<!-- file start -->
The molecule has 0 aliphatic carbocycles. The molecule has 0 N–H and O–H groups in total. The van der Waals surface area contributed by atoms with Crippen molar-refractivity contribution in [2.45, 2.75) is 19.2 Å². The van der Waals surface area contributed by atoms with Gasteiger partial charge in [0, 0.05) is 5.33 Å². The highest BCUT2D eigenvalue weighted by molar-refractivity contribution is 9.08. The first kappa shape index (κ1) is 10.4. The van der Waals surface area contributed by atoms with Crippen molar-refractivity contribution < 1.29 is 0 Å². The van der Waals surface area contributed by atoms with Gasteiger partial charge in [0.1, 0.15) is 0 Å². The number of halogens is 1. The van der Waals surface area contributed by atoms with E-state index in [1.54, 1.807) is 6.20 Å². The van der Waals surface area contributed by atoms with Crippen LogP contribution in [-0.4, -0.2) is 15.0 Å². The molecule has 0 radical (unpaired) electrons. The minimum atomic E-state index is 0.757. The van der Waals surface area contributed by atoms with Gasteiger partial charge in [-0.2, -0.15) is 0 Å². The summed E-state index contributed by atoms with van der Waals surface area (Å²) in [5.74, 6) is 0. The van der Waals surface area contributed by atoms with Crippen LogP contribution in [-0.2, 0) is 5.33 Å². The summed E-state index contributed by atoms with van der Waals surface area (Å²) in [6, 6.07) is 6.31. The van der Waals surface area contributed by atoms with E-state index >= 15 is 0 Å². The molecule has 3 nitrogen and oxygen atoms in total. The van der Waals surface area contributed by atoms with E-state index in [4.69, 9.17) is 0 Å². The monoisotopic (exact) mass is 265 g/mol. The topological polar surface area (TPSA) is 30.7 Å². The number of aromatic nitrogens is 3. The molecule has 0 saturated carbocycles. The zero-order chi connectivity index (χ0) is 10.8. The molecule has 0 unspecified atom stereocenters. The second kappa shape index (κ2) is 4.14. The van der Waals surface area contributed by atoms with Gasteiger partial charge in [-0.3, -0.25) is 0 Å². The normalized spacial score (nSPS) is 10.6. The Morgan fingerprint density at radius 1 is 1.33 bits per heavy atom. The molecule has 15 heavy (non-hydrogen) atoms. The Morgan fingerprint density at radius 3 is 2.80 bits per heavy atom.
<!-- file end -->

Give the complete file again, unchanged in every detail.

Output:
The molecule has 0 aliphatic carbocycles. The molecule has 0 N–H and O–H groups in total. The van der Waals surface area contributed by atoms with Crippen molar-refractivity contribution in [2.45, 2.75) is 19.2 Å². The van der Waals surface area contributed by atoms with Gasteiger partial charge in [0, 0.05) is 5.33 Å². The highest BCUT2D eigenvalue weighted by molar-refractivity contribution is 9.08. The first kappa shape index (κ1) is 10.4. The van der Waals surface area contributed by atoms with Crippen molar-refractivity contribution < 1.29 is 0 Å². The van der Waals surface area contributed by atoms with Gasteiger partial charge in [0.1, 0.15) is 0 Å². The number of halogens is 1. The van der Waals surface area contributed by atoms with E-state index in [1.54, 1.807) is 6.20 Å². The van der Waals surface area contributed by atoms with Crippen LogP contribution in [-0.4, -0.2) is 15.0 Å². The molecule has 0 radical (unpaired) electrons. The minimum atomic E-state index is 0.757. The van der Waals surface area contributed by atoms with Gasteiger partial charge in [-0.2, -0.15) is 0 Å². The summed E-state index contributed by atoms with van der Waals surface area (Å²) in [5.74, 6) is 0. The van der Waals surface area contributed by atoms with Crippen LogP contribution in [-0.2, 0) is 5.33 Å². The summed E-state index contributed by atoms with van der Waals surface area (Å²) in [6, 6.07) is 6.31. The van der Waals surface area contributed by atoms with E-state index >= 15 is 0 Å². The molecule has 3 nitrogen and oxygen atoms in total. The van der Waals surface area contributed by atoms with E-state index in [4.69, 9.17) is 0 Å². The monoisotopic (exact) mass is 265 g/mol. The topological polar surface area (TPSA) is 30.7 Å². The number of aromatic nitrogens is 3. The molecule has 0 saturated carbocycles. The zero-order chi connectivity index (χ0) is 10.8. The molecule has 0 unspecified atom stereocenters. The second kappa shape index (κ2) is 4.14. The van der Waals surface area contributed by atoms with Gasteiger partial charge in [-0.3, -0.25) is 0 Å². The normalized spacial score (nSPS) is 10.6. The Morgan fingerprint density at radius 1 is 1.33 bits per heavy atom. The molecule has 15 heavy (non-hydrogen) atoms. The Morgan fingerprint density at radius 3 is 2.80 bits per heavy atom.